she is a child with much anxiety. and just being there for her has made a huge difference to her. 

 

it was also v. important for me coz in my family it was the opposite. i was the easy child and younger bro was the demanding one. poor mom told me i never wanted anything and played happily by myself so she gave her full attention to my bro. it took me 40 years to no longer feel abandoned by my mom and really understand that she tried her best. 

 

the eggshells part. i found something v. important to her than other kids. the 3 golden rules. enough exercise, enough food in stomach AND enough rest. even today at almost 9, when she is going thru a emotional growth spurt i watch out for those 3 things because it really helps with the intensity.

 

and i was able to tolerate the eggshells myself because till about 3 her sensory stuff was actually painful for her. she couldnt help it. part of her was super sensitive and couldnt stand bunched up socks or sleeves yet the sensory seeker would never wear shoes and run on playground bark with bare feet. 

 

another big key. no matter how i tried lying or hiding - she ALWAYS could tell when i was angry or upset. she would always act up. 

 

yes its more relaxing now. however now is the time i find parenting REALLY challenging. for me parenting is far more difficult than before. for me to help her i have to give up more and more control. i have to stop trying to fix it. i have to stop trying to say i told you so. i have to say yes and watch her learn thru her mistakes. i have to listen to her heart wrenching questions and struggle to find answers. so yes i can sleep at night and get time to myself. but the intensity of certain things have gone sky high for me. 

 

and yes thru it all - i have made sure i enjoy my child. but then again being an older mom and knowing she was possibly going to be my only one i couldnt but enjoy her even tho at 3 months i wanted to kill her.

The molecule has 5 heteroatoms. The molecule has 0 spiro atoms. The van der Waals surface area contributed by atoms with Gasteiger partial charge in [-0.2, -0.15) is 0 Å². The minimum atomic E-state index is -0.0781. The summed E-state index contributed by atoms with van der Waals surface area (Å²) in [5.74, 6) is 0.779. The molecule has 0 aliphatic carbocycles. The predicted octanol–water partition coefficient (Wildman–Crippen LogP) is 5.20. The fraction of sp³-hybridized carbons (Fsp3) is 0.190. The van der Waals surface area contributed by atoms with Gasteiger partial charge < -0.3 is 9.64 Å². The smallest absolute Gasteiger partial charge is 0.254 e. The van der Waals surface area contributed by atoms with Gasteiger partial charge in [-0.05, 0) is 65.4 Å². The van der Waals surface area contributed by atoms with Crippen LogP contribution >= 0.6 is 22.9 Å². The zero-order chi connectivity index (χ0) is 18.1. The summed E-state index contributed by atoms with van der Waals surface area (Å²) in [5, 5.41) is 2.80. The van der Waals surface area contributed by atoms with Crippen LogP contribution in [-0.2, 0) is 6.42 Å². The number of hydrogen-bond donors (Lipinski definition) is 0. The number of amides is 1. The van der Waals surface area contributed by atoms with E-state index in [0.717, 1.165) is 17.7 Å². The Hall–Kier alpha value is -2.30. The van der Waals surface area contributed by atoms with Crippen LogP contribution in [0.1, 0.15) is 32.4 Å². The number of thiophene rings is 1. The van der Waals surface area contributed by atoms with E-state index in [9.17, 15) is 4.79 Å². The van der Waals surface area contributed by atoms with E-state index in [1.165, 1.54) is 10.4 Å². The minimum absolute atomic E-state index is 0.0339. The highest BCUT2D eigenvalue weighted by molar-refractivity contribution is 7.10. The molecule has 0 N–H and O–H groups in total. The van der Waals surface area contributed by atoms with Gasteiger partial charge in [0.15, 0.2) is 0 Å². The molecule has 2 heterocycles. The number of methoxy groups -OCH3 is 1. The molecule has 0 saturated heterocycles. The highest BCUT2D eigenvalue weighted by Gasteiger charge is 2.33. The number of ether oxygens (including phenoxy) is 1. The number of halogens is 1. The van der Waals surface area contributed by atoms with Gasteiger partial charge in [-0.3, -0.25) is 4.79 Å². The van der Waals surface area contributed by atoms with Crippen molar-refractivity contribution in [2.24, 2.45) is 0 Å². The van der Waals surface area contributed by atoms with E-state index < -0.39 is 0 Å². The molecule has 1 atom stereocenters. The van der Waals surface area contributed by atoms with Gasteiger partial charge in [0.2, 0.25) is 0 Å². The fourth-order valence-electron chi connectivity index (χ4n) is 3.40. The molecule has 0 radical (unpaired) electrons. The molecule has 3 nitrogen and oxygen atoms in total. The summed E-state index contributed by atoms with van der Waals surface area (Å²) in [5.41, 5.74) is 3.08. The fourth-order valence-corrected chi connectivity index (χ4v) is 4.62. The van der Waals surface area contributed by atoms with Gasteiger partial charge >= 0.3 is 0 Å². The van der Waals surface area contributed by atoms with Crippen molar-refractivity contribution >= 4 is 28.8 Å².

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#4 of 8 Old 06-14-2011, 02:34 AM
 
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Yes. My dd is 5, and I'm just starting to enjoy her more and more. You'll get there too.

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#5 of 8 Old 06-14-2011, 06:43 AM - Thread Starter
 
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Thank you so much for the replies!  Meemee - I too was the easier child growing up; my sister challenged my parents much more, but I feel very fortunate that they went out of their way to make me feel loved and supported, and not ignored.  I try to keep a close eye on this myself because sometimes I find myself bending over backwards to meet DS1's preferences and DS2 is so easy-going he just takes things as they come - but I want him to know that his needs/wants matter too, even though he's not as loud about them as his brother.

 

Thanks again for the support, Mamas :)


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#6 of 8 Old 06-14-2011, 07:45 AM
 
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solly my mom tried her best too. sometimes i feel (at least in my case) what i needed and what my mom thought i needed were two different things. and so i sulked in a corner and told myself she didnt love me.